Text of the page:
The criminalization of homosexuality has been a disturbing trend around the globe, as nations strengthen or add laws discrimination against LGBT people. For Cathholics worldwide, there is the concurrent reality that prominent Church leaders and Catholic politicians have openly supported, or even actively pursued anti-gay legislation. Incidents in Liberia and Zimbabwe further raise these concerns, and are evidence of why it is so important for Pope Francis to defend LGBT human rights explicitly.
A bishop in Uganda was not the only clergyman who used Easter to condemn LGBT people. A report from The Advocate says a priest in Liberia priest used the feast day to attack marriage equality and the nation’s president, who has not denounced same-gender marriage. Fr. Ambrose Kroma said President Ellen Johnson-Sirleaf’s silence on the marriage issue, which is illegal in Liberia along with homosexuality in general, is evidence of her support for LGBT rights. His comments follow-up on Archbishop Lewis Zeigler of Monrovia’s comments against same-gender marriage in April.
In Zimbabwe, President Robert Mugabe, who is Catholic, called homosexuality “inhuman” at an event celebrating Zimbabwe’s independence, according to New Zimbabwe. He also threatened organizations seeking LGBT equality in the country and said he would expel foreigners supportive of gay rights, adding to his viciously anti-LGBT record. In his comments, he appeals to God and Christian faith as justifications for his opposition to homosexuality.
According to the Washington Blade, groups in Zimbabwe claim the dictator uses anti-LGBT rhetoric to shore up political support. With news that Uganda’s President Yoweri Museveni has gained popularity since passing that nation’s harsh anti-gay law, it seems likely that scapegoating LGBT people is a successful political tactic into which Mugabe is tapping.
These are troubling developments, but not isolated incidents, as regular readers of Bondings 2.0 are aware. In light of Pope Francis’ more welcoming tone towards LGBT people, CNN columnist LZ Granderson asks the key question for the rest of us: “will Christians condemn the persecution of gays?” He writes:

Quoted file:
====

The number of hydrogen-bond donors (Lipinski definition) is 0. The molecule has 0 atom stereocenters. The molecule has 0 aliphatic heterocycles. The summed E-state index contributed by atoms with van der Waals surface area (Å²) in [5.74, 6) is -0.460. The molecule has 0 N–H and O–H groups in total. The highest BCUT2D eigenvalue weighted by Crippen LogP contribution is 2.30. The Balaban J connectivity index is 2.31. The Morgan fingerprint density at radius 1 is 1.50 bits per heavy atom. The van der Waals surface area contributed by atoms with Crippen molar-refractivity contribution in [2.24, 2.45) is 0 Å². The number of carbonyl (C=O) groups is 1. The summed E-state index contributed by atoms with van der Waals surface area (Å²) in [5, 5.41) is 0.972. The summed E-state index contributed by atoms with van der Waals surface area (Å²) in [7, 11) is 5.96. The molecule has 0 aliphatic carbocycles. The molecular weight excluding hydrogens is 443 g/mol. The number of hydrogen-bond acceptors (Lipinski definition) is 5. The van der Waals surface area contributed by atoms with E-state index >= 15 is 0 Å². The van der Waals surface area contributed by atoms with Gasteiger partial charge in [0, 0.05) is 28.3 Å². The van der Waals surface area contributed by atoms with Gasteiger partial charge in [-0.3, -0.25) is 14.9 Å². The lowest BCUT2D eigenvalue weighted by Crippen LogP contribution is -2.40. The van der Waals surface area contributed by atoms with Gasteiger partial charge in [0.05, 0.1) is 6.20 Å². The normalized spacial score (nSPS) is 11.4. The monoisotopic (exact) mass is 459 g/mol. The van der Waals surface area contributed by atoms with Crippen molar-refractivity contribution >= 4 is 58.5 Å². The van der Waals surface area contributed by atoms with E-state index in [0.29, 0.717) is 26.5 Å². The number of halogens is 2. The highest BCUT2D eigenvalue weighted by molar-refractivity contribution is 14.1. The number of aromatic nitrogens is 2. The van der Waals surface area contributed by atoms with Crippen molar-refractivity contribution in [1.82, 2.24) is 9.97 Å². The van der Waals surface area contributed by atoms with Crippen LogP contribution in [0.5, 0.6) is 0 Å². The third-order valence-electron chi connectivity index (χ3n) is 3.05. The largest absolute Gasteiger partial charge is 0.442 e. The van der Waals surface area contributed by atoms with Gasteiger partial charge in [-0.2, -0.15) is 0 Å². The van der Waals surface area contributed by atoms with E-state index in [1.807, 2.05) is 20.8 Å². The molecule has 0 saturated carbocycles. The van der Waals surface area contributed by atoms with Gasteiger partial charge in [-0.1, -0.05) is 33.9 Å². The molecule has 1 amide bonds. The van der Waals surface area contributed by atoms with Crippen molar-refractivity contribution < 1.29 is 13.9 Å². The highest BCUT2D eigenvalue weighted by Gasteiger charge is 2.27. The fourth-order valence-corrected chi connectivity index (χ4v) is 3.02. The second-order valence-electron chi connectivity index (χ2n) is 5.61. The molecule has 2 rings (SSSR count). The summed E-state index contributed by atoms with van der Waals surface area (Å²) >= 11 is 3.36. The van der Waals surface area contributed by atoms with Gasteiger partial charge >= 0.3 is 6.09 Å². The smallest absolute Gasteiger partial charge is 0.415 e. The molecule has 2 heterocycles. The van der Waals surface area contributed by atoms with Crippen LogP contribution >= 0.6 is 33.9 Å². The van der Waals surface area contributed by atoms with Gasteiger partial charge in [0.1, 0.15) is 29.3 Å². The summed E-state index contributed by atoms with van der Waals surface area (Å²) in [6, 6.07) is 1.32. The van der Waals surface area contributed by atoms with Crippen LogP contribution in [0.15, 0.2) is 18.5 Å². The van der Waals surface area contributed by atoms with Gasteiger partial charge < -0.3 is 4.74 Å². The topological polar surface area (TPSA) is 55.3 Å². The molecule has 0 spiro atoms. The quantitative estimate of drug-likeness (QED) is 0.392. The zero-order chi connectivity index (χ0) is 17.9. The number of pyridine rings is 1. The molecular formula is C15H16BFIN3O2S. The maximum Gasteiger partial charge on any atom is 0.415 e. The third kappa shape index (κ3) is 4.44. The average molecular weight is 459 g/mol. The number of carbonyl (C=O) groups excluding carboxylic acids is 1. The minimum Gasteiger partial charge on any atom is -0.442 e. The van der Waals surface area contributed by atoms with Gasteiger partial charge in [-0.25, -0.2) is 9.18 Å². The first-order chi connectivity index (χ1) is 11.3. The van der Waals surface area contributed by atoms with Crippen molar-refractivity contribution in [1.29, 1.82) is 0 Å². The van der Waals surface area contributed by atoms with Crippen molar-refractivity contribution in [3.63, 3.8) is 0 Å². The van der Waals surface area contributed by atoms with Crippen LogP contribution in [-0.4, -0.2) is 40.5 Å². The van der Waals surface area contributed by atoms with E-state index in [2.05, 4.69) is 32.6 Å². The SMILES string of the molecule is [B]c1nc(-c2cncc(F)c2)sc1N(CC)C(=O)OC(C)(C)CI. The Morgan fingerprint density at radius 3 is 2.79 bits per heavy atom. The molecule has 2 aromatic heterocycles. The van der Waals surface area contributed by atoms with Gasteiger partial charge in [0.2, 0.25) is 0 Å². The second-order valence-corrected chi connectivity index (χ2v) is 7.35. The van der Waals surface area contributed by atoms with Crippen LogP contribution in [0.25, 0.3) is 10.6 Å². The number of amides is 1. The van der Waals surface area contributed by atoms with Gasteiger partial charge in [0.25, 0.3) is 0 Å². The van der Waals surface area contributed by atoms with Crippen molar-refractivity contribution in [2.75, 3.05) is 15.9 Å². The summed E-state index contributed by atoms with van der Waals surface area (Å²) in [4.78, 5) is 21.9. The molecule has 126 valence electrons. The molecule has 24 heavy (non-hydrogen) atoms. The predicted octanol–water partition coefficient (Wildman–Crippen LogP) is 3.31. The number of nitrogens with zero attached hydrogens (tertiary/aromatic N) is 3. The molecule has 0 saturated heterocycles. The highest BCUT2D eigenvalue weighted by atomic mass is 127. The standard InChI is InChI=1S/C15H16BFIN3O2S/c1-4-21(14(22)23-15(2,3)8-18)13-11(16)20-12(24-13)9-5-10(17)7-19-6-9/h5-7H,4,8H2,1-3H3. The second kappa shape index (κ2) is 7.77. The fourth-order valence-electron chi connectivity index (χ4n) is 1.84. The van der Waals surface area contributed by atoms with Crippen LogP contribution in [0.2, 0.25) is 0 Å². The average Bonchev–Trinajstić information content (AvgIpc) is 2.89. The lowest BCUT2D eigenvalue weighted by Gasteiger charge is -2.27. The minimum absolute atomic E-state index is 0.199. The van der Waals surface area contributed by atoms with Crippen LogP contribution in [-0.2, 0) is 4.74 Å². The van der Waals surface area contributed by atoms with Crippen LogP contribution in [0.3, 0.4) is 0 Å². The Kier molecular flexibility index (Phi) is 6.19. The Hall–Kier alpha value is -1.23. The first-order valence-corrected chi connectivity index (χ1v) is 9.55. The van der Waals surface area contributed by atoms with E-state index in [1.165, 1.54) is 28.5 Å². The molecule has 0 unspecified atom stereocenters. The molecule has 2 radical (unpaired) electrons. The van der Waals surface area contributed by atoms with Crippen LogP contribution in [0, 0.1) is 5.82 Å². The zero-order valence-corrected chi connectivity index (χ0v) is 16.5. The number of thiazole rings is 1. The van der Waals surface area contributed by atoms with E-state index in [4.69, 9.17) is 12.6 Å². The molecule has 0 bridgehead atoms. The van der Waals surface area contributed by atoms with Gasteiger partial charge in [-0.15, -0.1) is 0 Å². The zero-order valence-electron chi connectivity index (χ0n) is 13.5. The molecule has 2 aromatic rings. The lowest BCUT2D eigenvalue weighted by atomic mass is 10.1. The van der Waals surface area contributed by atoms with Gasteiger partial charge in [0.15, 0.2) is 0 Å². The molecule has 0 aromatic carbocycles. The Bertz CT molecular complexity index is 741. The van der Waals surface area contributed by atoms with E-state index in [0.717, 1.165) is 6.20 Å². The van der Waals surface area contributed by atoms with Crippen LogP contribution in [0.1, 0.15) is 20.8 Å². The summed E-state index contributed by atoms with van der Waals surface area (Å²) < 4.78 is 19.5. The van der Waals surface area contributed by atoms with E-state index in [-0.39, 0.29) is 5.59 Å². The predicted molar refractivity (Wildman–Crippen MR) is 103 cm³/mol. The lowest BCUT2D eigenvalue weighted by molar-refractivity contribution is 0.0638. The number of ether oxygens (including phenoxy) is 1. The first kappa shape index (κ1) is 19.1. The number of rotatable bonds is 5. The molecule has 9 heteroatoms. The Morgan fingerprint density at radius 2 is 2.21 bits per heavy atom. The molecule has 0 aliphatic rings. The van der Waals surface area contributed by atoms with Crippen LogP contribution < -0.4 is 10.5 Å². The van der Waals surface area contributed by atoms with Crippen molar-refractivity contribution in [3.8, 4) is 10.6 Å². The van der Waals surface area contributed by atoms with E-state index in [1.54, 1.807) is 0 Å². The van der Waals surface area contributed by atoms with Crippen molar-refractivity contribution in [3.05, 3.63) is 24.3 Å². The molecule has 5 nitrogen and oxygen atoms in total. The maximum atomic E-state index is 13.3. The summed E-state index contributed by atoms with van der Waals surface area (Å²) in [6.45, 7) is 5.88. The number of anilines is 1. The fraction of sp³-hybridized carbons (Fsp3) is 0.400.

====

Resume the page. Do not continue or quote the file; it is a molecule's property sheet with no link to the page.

“Pope Francis sent shock waves around the globe last July when in addressing the issue of gays in the church, he opted not to remind his 1.6 billion followers about the fiery pits of hell but instead posed a question: ‘Who am I to judge?’ …
“Many followers of Christ may find silence on this topic easier, not noticing silence is being interpreted as endorsement — whether they agree with the anti-gay rhetoric or not. For each time “Who am I to judge?” is asked, an anti-gay quote from the Catholic League’s Bill Donahue is there to answer…
“It was in such silence that laws in Uganda were originally drafted to make being gay punishable by death. Laws that found validation from the ties some Ugandan politicians had to well-known U.S. evangelicals who regularly visited the country. The evangelicals have since distanced themselves from the anti-gay politics of Uganda. Not because of some moral stirring within their soul but because they were called out on it.”
Granderson’s response is simple, yet challenging, and calls on Catholics to end the silence of church leaders. He writes:
“To move Pope Francis’ question from a global headline to global change, Christians must stop allowing silence to be the de facto weapon of choice against the senseless persecution of gay people.”
A good first step is participating in the #PopeSpeakOut campaign, to make your voice heard in Rome and elsewhere for Pope Francis to clearly condemn laws which encourage discrimination and violence against LGBT people. You can find more information on how to take action by clicking here.
–Bob Shine, New Ways Ministry